Kambi will lose 20 to 30% of its revenue at the end of September when DraftKings completes its migration to its proprietary platform.
The DraftKings change will have a big impact on Q4 numbers, and potentially contributed to a 10% drop in Kambi’s share price Friday.
Short-term hit for Kambi
“It’s a big challenge and a tough one to overcome,” said CFO David Kenyon at the firm’s Q2 results. “It is hard to say whether we can replace that in Q3 and Q4. We are looking longer term at FY22 and 23.”
However, the sportsbook provider said it had plenty of tailwinds to help make up the shortfall over the longer term.
Opportunities for Kambi
Kambi highlighted New York and Canada sports betting as potential opportunities.
“New York is still fluid, but I am quite certain we will have operators who will bid with us,” said Kambi CEO Kristian Nylen.
“It is quite clear we are in a good position to be a platform provider for our operators. The scoring system looks promising for us and our partners. But it is a bid so nothing is given. I cannot tell you more than that but I’m optimistic.”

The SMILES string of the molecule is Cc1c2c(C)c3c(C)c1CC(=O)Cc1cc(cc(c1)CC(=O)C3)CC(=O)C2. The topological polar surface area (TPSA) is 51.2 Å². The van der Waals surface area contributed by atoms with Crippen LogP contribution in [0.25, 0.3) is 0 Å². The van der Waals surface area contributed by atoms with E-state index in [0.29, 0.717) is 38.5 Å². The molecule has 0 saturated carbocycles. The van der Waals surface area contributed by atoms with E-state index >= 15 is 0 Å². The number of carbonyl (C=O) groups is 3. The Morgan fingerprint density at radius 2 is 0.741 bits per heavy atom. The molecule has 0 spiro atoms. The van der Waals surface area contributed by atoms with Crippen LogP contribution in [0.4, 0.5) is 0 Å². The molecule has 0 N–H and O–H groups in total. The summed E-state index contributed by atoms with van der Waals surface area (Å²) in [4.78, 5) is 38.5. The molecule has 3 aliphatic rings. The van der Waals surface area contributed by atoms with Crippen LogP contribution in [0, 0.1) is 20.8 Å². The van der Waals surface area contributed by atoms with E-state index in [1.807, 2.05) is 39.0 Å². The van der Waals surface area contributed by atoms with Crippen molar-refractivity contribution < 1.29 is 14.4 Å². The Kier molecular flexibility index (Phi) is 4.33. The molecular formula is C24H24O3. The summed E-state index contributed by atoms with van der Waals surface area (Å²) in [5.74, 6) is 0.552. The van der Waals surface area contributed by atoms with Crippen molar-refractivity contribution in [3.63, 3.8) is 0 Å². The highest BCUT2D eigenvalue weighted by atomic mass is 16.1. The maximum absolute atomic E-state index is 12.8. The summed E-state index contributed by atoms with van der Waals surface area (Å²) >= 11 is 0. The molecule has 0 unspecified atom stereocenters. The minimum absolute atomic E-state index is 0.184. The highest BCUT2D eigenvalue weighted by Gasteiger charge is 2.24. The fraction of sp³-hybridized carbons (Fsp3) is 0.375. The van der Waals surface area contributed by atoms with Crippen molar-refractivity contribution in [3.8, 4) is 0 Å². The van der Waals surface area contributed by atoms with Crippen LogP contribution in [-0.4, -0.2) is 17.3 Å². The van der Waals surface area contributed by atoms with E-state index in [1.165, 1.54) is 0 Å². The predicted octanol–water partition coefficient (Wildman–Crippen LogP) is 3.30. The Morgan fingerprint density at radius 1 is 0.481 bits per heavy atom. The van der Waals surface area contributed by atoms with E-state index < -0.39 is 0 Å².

Process is moving in New York
New York released the bidding details for NY sports betting on July 8. Applicants have 30 days from that date to submit bids.
Then the New York State Gaming Commission has 150 days to select the winner, which is now a Jan. 6, 2022 deadline after the delay.
Kambi’s most obvious partners in New York would be Penn National, which operates Barstool Sportsbook, and the Seneca Nation tribe.
Looking to the North
As for Canada, Nylen said Kambi was uniquely well-placed thanks to its expertise in hockey, learned in Sweden.
Nylen said Kambi hoped to be live from day one in Ontario sports betting with its partners. Canada could be a $2.5 billion market by 2026, Nylen said.
Mixed bag of results for Kambi
The comments came at Kambi’s Q2 results, where company revenues climbed 189% year-on-year to $50 million.
Operating result was an additional $19.5 million after a $4 million loss in the same period last year.
However, the company’s share price fell 10% in Stockholm, thanks to a sequential decline in operator turnover and the looming DraftKings migration.